Citrate phosphate dextrose (CPD) anticoagulant in blood transfusion

J. McCullough, B. J. Weiblen

Research output: Contribution to journalArticle

2 Citations (Scopus)

Abstract

Compared to ACD anticoagulant, CPD has the following advantages for blood preservation: (1) isotonicity for red blood cells, thus minimizing the lesion of collection and resulting in improved red blood cell survival, (2) more physiological pH, (3) 15% less citrate ion, and (4) improved red cell oxygen transport. Many blood banks are now beginning the routine use of CPD in blood collections. This should result in an improved blood product for patient therapy.

Original languageEnglish (US)
Pages (from-to)980-982
Number of pages3
JournalMinnesota Medicine
Volume56
Issue number11
StatePublished - Dec 1 1973

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Blood Transfusion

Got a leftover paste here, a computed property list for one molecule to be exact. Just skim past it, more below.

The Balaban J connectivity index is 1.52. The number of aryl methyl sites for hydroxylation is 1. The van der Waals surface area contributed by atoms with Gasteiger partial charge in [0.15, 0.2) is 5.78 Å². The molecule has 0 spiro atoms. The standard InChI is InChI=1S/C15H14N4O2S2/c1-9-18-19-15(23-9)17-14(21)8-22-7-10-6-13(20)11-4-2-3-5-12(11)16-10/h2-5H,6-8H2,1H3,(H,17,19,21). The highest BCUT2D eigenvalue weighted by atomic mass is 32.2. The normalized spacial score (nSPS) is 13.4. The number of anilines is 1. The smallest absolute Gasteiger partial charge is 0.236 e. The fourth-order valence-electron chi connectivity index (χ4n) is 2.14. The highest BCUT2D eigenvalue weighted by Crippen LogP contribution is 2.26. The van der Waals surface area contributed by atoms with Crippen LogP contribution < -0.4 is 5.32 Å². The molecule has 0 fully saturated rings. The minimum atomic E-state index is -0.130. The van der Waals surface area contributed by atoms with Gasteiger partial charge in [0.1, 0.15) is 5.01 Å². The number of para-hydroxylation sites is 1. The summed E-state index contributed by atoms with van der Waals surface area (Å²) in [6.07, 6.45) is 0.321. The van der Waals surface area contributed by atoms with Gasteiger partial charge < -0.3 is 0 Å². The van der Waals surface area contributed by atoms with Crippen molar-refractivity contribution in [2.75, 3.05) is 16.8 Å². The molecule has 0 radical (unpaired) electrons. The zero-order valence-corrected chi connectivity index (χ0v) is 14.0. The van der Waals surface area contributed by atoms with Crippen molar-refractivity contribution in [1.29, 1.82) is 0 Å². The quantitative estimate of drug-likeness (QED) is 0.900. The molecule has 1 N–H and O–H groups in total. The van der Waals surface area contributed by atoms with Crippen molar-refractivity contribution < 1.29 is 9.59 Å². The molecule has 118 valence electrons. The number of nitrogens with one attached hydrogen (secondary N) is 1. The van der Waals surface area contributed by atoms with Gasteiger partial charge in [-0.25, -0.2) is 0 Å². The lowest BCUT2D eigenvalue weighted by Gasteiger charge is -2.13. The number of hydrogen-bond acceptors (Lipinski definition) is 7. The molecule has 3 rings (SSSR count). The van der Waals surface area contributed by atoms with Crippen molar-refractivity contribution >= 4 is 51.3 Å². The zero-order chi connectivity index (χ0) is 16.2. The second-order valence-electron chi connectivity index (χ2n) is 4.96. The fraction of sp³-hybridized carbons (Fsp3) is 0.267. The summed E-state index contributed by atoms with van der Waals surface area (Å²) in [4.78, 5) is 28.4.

Anticoagulants
Erythrocytes
Blood Preservation
Blood Banks
Citric Acid
Cell Survival
Ions
Oxygen
citrate phosphate dextrose
Therapeutics

Cite this

McCullough, J., & Weiblen, B. J. (1973). Citrate phosphate dextrose (CPD) anticoagulant in blood transfusion. Minnesota Medicine, 56(11), 980-982.

Citrate phosphate dextrose (CPD) anticoagulant in blood transfusion. / McCullough, J.; Weiblen, B. J.

In: Minnesota Medicine, Vol. 56, No. 11, 01.12.1973, p. 980-982.

Research output: Contribution to journalArticle

McCullough, J & Weiblen, BJ 1973, 'Citrate phosphate dextrose (CPD) anticoagulant in blood transfusion', Minnesota Medicine, vol. 56, no. 11, pp. 980-982.
McCullough, J. ; Weiblen, B. J. / Citrate phosphate dextrose (CPD) anticoagulant in blood transfusion. In: Minnesota Medicine. 1973 ; Vol. 56, No. 11. pp. 980-982.
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